awareness@work 23 – December 15, 2021 9/11 and the Growth of Canine Helpers and Therapy Dogs
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9/11 and the Growth of Canine Helpers and Therapy Dogs

Written by: Carolyn V. Coarsey, Ph.D.

December 15, 2021

    Since the twentieth anniversary of 9/11, our Wednesday articles have been dedicated to the enormous contributions made by families of victims and the community at large aimed at helping others. This month we will detail how 9/11 catapulted the use of Canine units in disaster response and ultimately, the growth in use of therapy dogs throughout the world.

"Most people in this country had never heard of disaster search dogs,” says National Search Dog Foundation (NSDF) Executive Director, Debra Tosch. When the news media started focusing on the dogs at Ground Zero, public knowledge really exploded.

    Approximately 300 search teams responded to 9/11. About 100 therapy-dog teams worked at the Family Assistance Center, and more volunteered at other sites where families gathered. While sniffer dogs have been around for decades, the public had little understanding of what they could do. Media  focused on the dogs as the one “ray of sunshine” in the bleak situation. When television coverage listed NSDF’s phone number, donations poured in—helping growth in programs for training dogs and handlers, also paving the way for longitudinal research on rescue and therapy dogs.

Smoky, a 4-pound Yorkshire terrier is credited with being the original therapy dog cheering wounded soldiers in hospitals on the islands around New Guinea during World War II. And after 9/11, therapy dogs would gain increased acceptance. 

    While therapy dogs have been around for 3 decades, their work with families of 9/11 fostered a new appreciation of the unique canine capacity to soothe the human soul. 

“People don’t talk to other people. But they’ll talk to you when you have a dog.” 

-Ursula A. Kempe, President and CEO of Therapy Dogs International, Inc. (TDI) 

    Numerous stories circulated in the media about the success of the canine therapists. Many of the stories involved children who were unable to speak with adults about their feelings, but sat stroking a dog while parents and friends engaged in very painful discussions about those who were missing. One handler told of her dog leaving her side to be near a child who was obviously grieving, but unable to relate those around him. Stroking the dog calmed him and he appeared more able to withstand the suffering of the adults around him.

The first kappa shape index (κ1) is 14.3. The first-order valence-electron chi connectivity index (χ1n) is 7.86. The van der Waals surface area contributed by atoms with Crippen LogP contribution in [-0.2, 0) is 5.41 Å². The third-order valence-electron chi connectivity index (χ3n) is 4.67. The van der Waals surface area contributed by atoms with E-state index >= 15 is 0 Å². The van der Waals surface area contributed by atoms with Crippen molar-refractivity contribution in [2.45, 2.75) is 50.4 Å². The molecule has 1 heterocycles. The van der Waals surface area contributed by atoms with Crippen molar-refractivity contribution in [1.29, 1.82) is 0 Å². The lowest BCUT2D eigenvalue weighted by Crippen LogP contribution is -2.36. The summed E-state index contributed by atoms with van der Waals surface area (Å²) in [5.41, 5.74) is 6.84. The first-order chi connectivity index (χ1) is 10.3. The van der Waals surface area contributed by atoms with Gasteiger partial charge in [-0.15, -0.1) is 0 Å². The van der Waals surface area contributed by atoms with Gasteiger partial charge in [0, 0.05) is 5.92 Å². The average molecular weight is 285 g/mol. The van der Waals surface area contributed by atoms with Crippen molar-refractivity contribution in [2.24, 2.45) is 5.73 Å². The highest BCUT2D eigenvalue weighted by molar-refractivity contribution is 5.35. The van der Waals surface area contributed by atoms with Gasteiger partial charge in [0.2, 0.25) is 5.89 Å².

Mental health professionals noticed that some of the firefighters and other emergency teams were not talking to counselors, and thought that they might relate to the canine helpers.

    There were many stories of adults for whom the dogs successfully supported as well. Dog trainer, Cindy Ehlers travelled with her dog to New York to help with the enormous grief. Whereas most teams stayed in the Family Assistance Center, helping relatives who were grieving and distressed over looking for missing relatives, Cindy and her dog were able to assist first responders. 

    Mental health professionals noticed that some of the firefighters and other emergency teams were not talking to counselors, and thought that they might relate to the canine helpers. They were correct—and one story goes that after the four-legged therapists went home, a firefighter called up the Veterinary Medical Assistance Teams and asked, “Where are those comfort dogs? They’re the only thing that helps me get through the day.” 

“I think that the only beings that were able to give us solace and consolation, in terms of their unconditional love, were our pets.”

-Herbert Nieburg, Ph.D.

    Psychologist Herbert Nieburg, Ph.D. was practicing in Westchester, NY and coordinated mental health for the NY Guard and Ground Zero military personnel. Nieburg observed the way in which 9/11 breached the complacency that many people had. He and others noticed how people clung to their own pets at home during those dark days in our history. 

    The events of 9/11 brought great awareness to many as to the value of pets. Today, the pandemic has shown us even more our need for our four-legged companions. In a previous article this year, we reviewed research that showed the power that our pets have in raising oxytocin levels, as we stroke their fur and care for them. 

    Whether working dogs, therapy dogs, or our own beloved companions, few can dispute the value of their unconditional love for their “people.” And I for one am grateful that all of the attention focused on dogs as a result of 9/11 allowed for greater research on their health and how we as humans can more greatly care for them in whatever role they play in our lives. 


For more about the Foundation and how you can download a copy of the video Integrating the Losses, and learn about other programs, please contact Cheri Johnson, or visit us at 

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